Gary Bruce has worked full time at Bruce Jewelers for nearly 50 years, giving him the opportunity to see three or four generations of families come through its doors.
“The jewelry business is a lot of times a matter of gifts of expressions of affection,” Bruce said. “Being able to have some small part of people’s personal lives on that basis is a rewarding part of the business.”
Bruce is preparing to retire from Bruce Jewelers, 631 S. Main St., Princeton, which was opened in 1946 by his grandfather, George Bruce Sr., and his father, George Bruce Jr. His father had returned home after serving with the U.S. Army during World War II.
His grandfather retired in 1966 at which time his father became the sole proprietor and ran the business with his wife, Irma.
Gary Bruce worked part-time for his parents beginning his sophomore year and graduated from Princeton High School in 1970. He attended Gem City College in Quincy to learn the jewelry trade and graduated in 1973 – the first student to receive a degree from the college after it became accredited.
“My parents and grandfather had already established the business so I just grew up in it,” he said. “I enjoyed the craft itself. I wanted to learn more and so I went to college to get an education on that. It was just natural that I would go into the jewelry business.”
At 21, the college hired him to teach at the school. He did so for one semester before returning home to join the family business in December 1973.
“From both my father and mother I learned about the business side,” he said. “School’s teach the craft, but they don’t teach a lot about the business side of it.”
In January 1977, his parents made him a partner in the business and in 1987 his father sold him his half of the business.
His parents didn’t have an interest in fully retiring, so they remained at the store working for their son, which Bruce said was an ideal family transition of the business.
“They enjoy the people they worked with here at the business. They enjoyed the staff and they enjoyed seeing the customers,” Bruce said. “Basically they worked until their health was too poor to work anymore.”
His mother died in 1994 and his father in 2004.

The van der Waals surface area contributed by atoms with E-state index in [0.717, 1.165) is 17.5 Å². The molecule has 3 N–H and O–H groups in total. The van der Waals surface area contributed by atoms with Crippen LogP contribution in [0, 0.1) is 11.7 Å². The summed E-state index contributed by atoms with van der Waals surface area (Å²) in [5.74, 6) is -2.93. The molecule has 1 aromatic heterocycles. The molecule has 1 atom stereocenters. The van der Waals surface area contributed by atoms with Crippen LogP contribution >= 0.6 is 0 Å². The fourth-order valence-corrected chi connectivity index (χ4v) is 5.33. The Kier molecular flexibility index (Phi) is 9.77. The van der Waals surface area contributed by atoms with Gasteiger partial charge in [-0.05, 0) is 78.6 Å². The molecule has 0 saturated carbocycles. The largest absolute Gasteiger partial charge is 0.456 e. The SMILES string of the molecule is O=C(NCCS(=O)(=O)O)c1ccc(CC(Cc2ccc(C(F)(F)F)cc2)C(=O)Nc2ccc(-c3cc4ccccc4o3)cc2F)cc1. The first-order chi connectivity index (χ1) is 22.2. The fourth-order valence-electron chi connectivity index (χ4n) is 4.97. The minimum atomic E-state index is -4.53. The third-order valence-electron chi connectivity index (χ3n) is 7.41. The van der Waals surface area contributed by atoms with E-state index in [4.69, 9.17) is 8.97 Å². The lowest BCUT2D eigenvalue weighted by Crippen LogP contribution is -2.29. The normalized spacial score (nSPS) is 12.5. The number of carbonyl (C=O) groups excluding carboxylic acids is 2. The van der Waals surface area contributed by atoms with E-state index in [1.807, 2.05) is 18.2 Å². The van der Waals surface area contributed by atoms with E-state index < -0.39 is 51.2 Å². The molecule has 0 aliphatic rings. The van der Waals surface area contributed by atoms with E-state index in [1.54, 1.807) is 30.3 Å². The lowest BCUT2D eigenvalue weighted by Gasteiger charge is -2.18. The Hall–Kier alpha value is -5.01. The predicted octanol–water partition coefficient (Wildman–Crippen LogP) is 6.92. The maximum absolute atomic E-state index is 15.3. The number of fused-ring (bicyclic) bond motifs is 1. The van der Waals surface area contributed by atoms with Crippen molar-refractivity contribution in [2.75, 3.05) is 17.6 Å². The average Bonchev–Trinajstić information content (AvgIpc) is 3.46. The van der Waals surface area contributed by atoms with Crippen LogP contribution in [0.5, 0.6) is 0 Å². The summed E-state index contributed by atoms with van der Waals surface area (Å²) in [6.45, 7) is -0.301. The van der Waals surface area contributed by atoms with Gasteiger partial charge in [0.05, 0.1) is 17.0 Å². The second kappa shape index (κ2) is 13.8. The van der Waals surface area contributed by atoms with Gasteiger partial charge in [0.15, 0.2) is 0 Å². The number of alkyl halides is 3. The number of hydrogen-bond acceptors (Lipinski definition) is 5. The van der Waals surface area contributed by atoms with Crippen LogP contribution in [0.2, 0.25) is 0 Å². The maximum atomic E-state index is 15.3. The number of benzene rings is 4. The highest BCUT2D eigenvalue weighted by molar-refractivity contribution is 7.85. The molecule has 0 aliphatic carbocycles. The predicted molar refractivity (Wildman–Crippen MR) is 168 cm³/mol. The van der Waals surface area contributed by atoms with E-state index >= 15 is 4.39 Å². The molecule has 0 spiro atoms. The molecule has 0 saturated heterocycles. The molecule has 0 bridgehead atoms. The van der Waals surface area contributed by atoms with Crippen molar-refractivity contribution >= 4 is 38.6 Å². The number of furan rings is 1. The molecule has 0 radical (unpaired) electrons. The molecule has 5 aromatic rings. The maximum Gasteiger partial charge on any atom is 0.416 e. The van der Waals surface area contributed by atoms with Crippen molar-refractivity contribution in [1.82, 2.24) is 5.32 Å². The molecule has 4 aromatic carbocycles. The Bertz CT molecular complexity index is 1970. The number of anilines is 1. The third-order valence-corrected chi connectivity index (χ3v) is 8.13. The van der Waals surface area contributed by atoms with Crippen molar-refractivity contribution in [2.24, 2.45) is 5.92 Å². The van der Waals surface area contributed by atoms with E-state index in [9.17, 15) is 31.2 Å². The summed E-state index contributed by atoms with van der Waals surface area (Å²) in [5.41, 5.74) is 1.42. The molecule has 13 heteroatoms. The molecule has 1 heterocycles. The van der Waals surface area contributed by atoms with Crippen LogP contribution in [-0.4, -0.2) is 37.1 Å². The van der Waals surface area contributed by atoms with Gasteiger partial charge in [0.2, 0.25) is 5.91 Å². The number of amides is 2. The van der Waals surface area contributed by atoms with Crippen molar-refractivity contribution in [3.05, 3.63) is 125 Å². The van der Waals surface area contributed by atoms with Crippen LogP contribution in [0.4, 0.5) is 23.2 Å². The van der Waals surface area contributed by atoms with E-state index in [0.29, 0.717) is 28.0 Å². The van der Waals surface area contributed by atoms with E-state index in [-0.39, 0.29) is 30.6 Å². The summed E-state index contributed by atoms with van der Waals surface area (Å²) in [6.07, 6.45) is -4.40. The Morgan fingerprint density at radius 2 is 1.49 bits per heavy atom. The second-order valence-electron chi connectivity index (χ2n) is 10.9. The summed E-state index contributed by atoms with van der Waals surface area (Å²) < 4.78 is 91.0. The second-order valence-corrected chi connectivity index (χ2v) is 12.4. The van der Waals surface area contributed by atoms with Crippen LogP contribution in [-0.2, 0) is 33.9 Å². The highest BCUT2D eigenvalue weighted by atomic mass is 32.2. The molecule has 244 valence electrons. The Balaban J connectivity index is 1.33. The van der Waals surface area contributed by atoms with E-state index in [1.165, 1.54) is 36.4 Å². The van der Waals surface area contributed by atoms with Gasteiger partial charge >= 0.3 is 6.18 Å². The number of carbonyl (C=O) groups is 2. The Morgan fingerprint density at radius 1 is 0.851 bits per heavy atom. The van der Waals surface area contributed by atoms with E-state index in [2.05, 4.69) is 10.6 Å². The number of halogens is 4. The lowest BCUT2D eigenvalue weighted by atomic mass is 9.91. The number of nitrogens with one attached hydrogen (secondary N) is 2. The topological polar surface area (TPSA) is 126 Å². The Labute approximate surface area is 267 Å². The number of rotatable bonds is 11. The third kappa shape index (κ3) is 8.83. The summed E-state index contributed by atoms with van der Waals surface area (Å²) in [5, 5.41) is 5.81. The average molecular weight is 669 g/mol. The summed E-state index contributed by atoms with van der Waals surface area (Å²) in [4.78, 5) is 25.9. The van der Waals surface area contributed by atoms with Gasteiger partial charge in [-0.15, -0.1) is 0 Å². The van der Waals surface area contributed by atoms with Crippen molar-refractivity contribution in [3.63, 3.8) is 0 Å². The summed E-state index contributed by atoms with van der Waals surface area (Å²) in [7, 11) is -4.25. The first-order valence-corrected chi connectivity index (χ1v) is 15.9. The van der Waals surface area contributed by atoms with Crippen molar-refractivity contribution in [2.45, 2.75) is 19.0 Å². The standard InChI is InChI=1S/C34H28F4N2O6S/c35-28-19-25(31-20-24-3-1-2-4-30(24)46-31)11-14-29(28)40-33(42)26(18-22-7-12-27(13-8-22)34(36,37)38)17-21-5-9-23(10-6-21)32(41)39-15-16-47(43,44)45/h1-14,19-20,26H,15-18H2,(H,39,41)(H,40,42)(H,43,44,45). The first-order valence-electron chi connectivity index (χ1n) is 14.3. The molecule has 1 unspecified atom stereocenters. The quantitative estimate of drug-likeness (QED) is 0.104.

Gary turned 70 this year and decided it was time to retire, citing long hours and managing time off as reasons.
“We’re just completing our second record year of sales, so I’m not retiring because business has been poor. I’m retiring because I’m 70,” he said.
In his many years, he recalled some changes in the industry.
“I have always believed that we had to keep up with things,” he said. “I’ve always embraced technology.”
In his early years in the industry, he would sketch an example of a jewelry design for someone. Two-dimension design work came in 1999 and about a decade later three-dimensional CAD design was introduced.
“We’re the only ones in the area that do that,” he said. “We also use sophisticated microscopes to capture digital images.”
Some of their work has involved appraisal work and insurance settlement work, he said.
As a certified master watchmaker, he also as done antique watch restoration as well as work on modern watches.
The store’s future
Bruce Jewelers will remain open until Saturday, Jan. 14, or until inventory is sold.
His staff, whom he said has been wonderful over the years, will remain until the store closes.
Currently, there is no buyer for the business.
“A sale like this and an announcement of retirement oftentimes encourages someone to contact a business about a transition and a possible purchase,” Bruce said. “I’ve had a couple of inquiries.”
Some of the work Bruce Jewelers offers is not available locally. His former customers would have to travel some distance for some of his services.
“Even the minor things like putting a battery in a watch, there’s no one else who puts batteries in watches in Bureau County,” he said. “Another reason why it’s important we attempt to find a buyer for the business.”
In the jewelry industry, the inventory has to be dramatically reduced so the new buyer can afford to acquire the business, Bruce said.
So whether the store closes or sells, Bruce has to sell his merchandise.
“I don’t want to take the jewelry home with me,” he quipped.